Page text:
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  • Terese Rose

L A C E


  1. Broderie Anglaisea fine open fabric, typically one of cotton or silk, made by looping, twisting, or knitting thread in patterns and used especially for trimming garments.

Whether it serves as the main feature of a design or as a decorative embellishment, lace is an exquisite and striking addition to any wedding dress. Lace as we know it today began to emerge in Europe in the early sixteenth century, primarily produced out of Italy, France, and Flanders. Most laces were named after the region where they originated, and the laces of today are tied to their history through this tradition. Early lacemaking involved the talent of multiple people, each square inch requiring distinct skills and hours of precise craftsmanship to hand-construct the intricately webbed, swirling patterns. There were two main lacemaking techniques: bobbin lace and needle lace.

Bobbin lace was crafted by twisting and weaving lengths of multiple threads wound on bobbins. As the weaving progresses it was pinned, following the shape of a pattern, onto a pillow. Creating needle lace involved many steps, beginning with drawing out and pricking the design onto a backing, then stitching the outline of the design and the background netting, and finally filling the pattern with hundreds of small stitches until the pattern is filled. The creation of handmade needlepoint lace was much more time consuming, with each section of the fabric potentially taking months to complete.


Lace quickly became a highly coveted fashion element, sought after for its luxury and sophistication. The airy, textured fabric was used to ornament the most extravagant of garments, and could be found gracefully draped over women’s shoulders, covering gowns, trimming cuffs and collars, and decorating hats and gloves.

In the year 1840, the use of lace for wedding dresses and other bridal accessories became popularized by Queen Victoria. She wanted every aspect of her dress to have meaning, and chose to showcase lace in her wedding gown as a symbol of her support for the lace industry. The lavish lace adorning her gown was so beloved became so famously beloved that it would influence wedding dress fashion for centuries to come.


Lace is still a treasured detail in the design of today’s wedding dresses, and the invention of specialized lacemaking machines has allowed the fabric to be made in countless styles. There is a variation of lace to exquisitely fit the vision of any bride, below are a few of the many laces cherished here at Terese Rose Designs:


Chantilly


Chantilly: The Duchesse de Longueville established the manufacture of lace at the Chateau de Chantilly in the 17th century. When the French Revolution began, the lace makers of Chantilly were seen as pawns of the royals, and were sentenced to death, ceasing the lace’s production for years. In the early 19th century Napoleon I prompted the revival of Chantilly lace, and it has been one of the most popular laces in fashion ever since.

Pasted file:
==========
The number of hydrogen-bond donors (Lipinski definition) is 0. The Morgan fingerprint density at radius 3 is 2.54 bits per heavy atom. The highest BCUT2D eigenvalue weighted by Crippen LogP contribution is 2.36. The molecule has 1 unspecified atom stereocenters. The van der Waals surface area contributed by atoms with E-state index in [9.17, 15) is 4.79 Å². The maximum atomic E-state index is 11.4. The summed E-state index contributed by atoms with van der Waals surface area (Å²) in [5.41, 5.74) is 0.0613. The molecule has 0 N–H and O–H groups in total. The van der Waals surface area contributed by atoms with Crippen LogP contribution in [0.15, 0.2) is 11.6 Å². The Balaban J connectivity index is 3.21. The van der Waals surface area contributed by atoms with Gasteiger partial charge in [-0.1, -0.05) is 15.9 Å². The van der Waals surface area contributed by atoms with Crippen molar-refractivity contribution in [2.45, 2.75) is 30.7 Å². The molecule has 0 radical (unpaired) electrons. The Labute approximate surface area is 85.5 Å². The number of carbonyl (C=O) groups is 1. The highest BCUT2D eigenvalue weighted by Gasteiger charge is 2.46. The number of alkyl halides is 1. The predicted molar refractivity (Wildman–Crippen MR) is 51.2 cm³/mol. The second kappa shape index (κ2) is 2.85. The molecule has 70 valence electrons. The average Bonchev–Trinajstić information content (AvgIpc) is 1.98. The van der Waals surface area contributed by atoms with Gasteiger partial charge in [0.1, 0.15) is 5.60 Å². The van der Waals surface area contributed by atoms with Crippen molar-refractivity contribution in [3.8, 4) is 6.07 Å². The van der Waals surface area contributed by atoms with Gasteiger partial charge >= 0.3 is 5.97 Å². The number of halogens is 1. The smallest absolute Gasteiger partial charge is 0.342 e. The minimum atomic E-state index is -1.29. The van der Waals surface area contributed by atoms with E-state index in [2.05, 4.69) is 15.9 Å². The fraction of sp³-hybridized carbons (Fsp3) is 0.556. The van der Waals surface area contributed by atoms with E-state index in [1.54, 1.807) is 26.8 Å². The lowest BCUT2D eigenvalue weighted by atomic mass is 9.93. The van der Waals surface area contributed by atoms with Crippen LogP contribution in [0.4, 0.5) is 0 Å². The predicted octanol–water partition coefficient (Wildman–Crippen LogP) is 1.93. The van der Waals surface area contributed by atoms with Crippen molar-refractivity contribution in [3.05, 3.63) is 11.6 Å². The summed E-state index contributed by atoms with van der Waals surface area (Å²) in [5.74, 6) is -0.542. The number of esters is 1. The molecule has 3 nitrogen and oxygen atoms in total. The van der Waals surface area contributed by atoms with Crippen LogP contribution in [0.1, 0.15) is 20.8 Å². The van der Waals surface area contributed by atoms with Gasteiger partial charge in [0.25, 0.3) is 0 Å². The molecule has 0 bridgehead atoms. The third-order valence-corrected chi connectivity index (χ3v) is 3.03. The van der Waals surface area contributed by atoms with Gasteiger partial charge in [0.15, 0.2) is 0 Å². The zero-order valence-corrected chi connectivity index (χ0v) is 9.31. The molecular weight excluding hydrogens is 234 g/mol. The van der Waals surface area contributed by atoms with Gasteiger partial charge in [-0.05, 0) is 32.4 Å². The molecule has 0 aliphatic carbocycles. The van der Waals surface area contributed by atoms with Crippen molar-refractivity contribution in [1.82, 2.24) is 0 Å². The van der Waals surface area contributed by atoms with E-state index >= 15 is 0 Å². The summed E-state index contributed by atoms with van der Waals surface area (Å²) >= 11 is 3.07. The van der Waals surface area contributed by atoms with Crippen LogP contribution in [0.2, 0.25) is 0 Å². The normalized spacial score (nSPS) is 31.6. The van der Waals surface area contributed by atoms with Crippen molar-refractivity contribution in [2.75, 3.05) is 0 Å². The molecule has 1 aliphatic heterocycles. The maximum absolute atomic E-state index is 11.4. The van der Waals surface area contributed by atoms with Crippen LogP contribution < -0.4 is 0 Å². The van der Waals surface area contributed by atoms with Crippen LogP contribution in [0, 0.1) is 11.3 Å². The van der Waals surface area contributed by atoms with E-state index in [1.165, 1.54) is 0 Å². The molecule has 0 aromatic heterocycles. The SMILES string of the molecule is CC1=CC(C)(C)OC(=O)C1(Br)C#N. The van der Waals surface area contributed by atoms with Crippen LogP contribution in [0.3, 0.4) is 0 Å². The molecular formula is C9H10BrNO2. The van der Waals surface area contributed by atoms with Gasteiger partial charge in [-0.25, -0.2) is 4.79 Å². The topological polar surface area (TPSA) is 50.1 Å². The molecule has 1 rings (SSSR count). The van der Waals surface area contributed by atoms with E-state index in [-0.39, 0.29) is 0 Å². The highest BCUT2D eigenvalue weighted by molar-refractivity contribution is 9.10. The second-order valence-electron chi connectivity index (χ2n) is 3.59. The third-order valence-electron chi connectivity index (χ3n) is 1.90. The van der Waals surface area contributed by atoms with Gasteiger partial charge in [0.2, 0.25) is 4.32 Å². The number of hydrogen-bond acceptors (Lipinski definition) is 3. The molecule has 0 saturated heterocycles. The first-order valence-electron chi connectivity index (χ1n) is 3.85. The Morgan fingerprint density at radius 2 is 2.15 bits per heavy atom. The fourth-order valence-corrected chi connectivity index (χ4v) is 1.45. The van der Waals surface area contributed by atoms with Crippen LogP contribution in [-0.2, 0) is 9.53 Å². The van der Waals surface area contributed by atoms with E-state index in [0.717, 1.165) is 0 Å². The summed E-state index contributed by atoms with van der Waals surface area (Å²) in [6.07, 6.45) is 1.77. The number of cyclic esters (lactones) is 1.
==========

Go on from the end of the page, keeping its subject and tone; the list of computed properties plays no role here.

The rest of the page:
Chantilly is a handmade bobbin lace, crafted with fine silk strands carefully arranged over a lightweight réseau. This airy and soft style of lace is recognized for its elaborately detailed floral patterns, usually featuring irises, roses, tulips, poppies, or birdweeds, and often ornamented with swirling scroll designs. Chantilly is artistically stitched with shadowing techniques and defined outlines, accentuating the botanical motifs and providing contrast against the sheer mesh backing.



Alençon

Alençon: The manufacture of handmade Alençon lace began in 1665 in France. Alençon is unique because of the high level of craftsmanship it requires— it takes up to 10 years for lacemakers to master the technique, which can only be learned through a practical apprenticeship. In 1976, a workshop was created in Alençon to preserve the traditions of Alençon lace needlepoint, and a small group there keeps this specialized skill alive. Alençon lace boasts embroidered floral patterns so extravagant that each square centimeter takes up to 7 hours to complete. Its designs are filled with meticulously placed and layered stitching, and outlined with a silky raised cord, resulting in bold and ornate flowers with striking depth and dimension.


Guipure



Guipure: Also known as Cluny lace, is a form of bobbin lace. The pattern is created by connecting various motifs with bars or plaits rather than net or mesh such as Chantilly or Alençon lace. Guipure, a French word, appeared in Italy at the end of the 16th century and was created using the finest cellulose or silk threads. Other terms referring to Guipure lace are Venice or Maltise lace depending on the place of origin. By creating a continuous motif, a denser, more raised pattern is much more visible the other two qualities, and often contains a floral or geometric design, much like crochet. The motif is made by a series of closely packed embroidery stitches onto a fine fabric that disin­teg­rates in the finishing process. Brides are often attracted to the sheen created by the yarns and the bold motifs used in Guipure lace.

Which lace is your favorite? Once you've decided on the perfect lace for your wedding dress, all that's left to decide is what to pair it with- Silk Chiffon or Crepe Back Satin... We'll save that for another day.